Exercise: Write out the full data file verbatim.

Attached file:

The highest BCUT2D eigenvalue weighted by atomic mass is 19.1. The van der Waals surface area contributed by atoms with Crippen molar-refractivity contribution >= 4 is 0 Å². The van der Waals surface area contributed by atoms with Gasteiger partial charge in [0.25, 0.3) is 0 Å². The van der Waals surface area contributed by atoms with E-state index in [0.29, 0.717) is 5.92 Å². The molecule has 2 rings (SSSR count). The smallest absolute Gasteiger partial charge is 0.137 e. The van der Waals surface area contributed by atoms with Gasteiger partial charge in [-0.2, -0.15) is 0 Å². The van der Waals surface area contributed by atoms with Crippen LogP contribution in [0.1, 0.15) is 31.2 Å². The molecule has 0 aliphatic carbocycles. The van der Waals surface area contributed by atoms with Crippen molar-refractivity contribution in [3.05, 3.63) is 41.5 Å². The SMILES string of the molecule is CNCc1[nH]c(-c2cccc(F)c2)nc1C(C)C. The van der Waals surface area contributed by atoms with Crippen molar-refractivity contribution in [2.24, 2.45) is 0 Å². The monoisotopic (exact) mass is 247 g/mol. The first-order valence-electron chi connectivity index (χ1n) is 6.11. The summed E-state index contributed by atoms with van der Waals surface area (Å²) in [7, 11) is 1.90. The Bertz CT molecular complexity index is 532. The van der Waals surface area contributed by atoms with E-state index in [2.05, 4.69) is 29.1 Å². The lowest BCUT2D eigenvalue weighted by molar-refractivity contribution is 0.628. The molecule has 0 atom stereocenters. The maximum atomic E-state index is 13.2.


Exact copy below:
The highest BCUT2D eigenvalue weighted by atomic mass is 19.1. The van der Waals surface area contributed by atoms with Crippen molar-refractivity contribution >= 4 is 0 Å². The van der Waals surface area contributed by atoms with Gasteiger partial charge in [0.25, 0.3) is 0 Å². The van der Waals surface area contributed by atoms with E-state index in [0.29, 0.717) is 5.92 Å². The molecule has 2 rings (SSSR count). The smallest absolute Gasteiger partial charge is 0.137 e. The van der Waals surface area contributed by atoms with Gasteiger partial charge in [-0.2, -0.15) is 0 Å². The van der Waals surface area contributed by atoms with Crippen LogP contribution in [0.1, 0.15) is 31.2 Å². The molecule has 0 aliphatic carbocycles. The van der Waals surface area contributed by atoms with Crippen molar-refractivity contribution in [3.05, 3.63) is 41.5 Å². The SMILES string of the molecule is CNCc1[nH]c(-c2cccc(F)c2)nc1C(C)C. The van der Waals surface area contributed by atoms with Crippen molar-refractivity contribution in [2.24, 2.45) is 0 Å². The monoisotopic (exact) mass is 247 g/mol. The first-order valence-electron chi connectivity index (χ1n) is 6.11. The summed E-state index contributed by atoms with van der Waals surface area (Å²) in [7, 11) is 1.90. The Bertz CT molecular complexity index is 532. The van der Waals surface area contributed by atoms with E-state index in [2.05, 4.69) is 29.1 Å². The lowest BCUT2D eigenvalue weighted by molar-refractivity contribution is 0.628. The molecule has 0 atom stereocenters. The maximum atomic E-state index is 13.2.